Scientific publishers that partner with CrossRef are to allow seaching of their online content using Google. If they'd made the articles available for anyone to index this could probably have been set up in about half an hour, with open access hosting for all the papers and reference linking thrown in for a bonus. As it stands, you'll be able to search the papers but probably won't be able to read them.
Here's some more forward-thinking ideas: Analysing the scientific papers in their online context (free to read, as it's part of Nature's Access to the Literature debate).
The free versus fee debate over access to the scientific literature is a lively one, but it is also important to keep in mind the bigger picture, that the Internet is bringing about a much broader evolution in the way scientists work and communicate. Information and value increasingly lies not just in the published article but in relationships between articles, in the links among authors and papers, and in less formal communication among users and communities through Weblogs (or 'blogs'), listservs, home pages and other sources on the Web.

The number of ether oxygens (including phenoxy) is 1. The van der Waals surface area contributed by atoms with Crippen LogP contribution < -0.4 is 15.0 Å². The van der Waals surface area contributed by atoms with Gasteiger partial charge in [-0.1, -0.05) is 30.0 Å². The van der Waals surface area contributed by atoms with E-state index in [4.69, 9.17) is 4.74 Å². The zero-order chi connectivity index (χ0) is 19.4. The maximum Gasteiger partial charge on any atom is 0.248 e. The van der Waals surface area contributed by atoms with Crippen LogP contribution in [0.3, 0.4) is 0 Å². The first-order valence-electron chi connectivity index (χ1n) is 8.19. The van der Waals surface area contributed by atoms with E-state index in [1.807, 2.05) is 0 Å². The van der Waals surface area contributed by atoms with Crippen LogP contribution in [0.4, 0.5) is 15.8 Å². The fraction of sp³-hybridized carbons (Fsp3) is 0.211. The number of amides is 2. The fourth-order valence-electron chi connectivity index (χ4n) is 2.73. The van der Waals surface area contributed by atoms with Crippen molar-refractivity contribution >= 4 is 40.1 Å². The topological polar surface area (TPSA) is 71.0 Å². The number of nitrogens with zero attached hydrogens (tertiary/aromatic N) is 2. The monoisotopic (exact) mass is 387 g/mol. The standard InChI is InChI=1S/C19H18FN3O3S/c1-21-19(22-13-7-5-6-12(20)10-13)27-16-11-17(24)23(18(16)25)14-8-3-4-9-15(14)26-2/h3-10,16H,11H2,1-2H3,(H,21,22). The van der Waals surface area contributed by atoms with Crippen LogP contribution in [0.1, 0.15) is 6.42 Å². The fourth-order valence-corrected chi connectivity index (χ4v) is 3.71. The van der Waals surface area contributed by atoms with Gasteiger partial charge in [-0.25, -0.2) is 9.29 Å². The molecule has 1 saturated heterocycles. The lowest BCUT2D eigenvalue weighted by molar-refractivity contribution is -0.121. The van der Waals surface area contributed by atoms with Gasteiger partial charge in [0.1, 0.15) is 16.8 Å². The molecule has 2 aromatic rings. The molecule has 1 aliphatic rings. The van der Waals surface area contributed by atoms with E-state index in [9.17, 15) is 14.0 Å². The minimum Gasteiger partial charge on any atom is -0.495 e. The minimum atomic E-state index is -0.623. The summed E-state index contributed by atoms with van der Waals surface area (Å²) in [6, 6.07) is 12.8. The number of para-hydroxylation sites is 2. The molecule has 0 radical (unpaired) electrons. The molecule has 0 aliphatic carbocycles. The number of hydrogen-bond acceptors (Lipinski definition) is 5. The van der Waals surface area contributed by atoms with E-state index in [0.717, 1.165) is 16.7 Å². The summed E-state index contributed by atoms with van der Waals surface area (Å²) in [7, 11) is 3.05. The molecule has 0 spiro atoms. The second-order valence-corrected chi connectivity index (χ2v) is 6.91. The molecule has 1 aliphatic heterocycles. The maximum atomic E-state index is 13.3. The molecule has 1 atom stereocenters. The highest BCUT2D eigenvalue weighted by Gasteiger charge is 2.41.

Understanding this wider context requires not only thinking on substantially larger scales, but also handling very different levels of heterogeneity. Going beyond journals and articles, making use of the nodes, links and complex interconnections in this scientific information space, in turn requires new Web-scale tools and algorithms.
The scientific literature is a mechanism for the dissemination and archiving of research, but it has also an been an object of study in itself: techniques for analysing the scientific literature have a long history and remain the subject of active research, drawing on methods from citation analysis, information retrieval, machine learning and data mining. These techniques in turn have led to a number of tools for helping scientists track topics and new developments in their own research areas.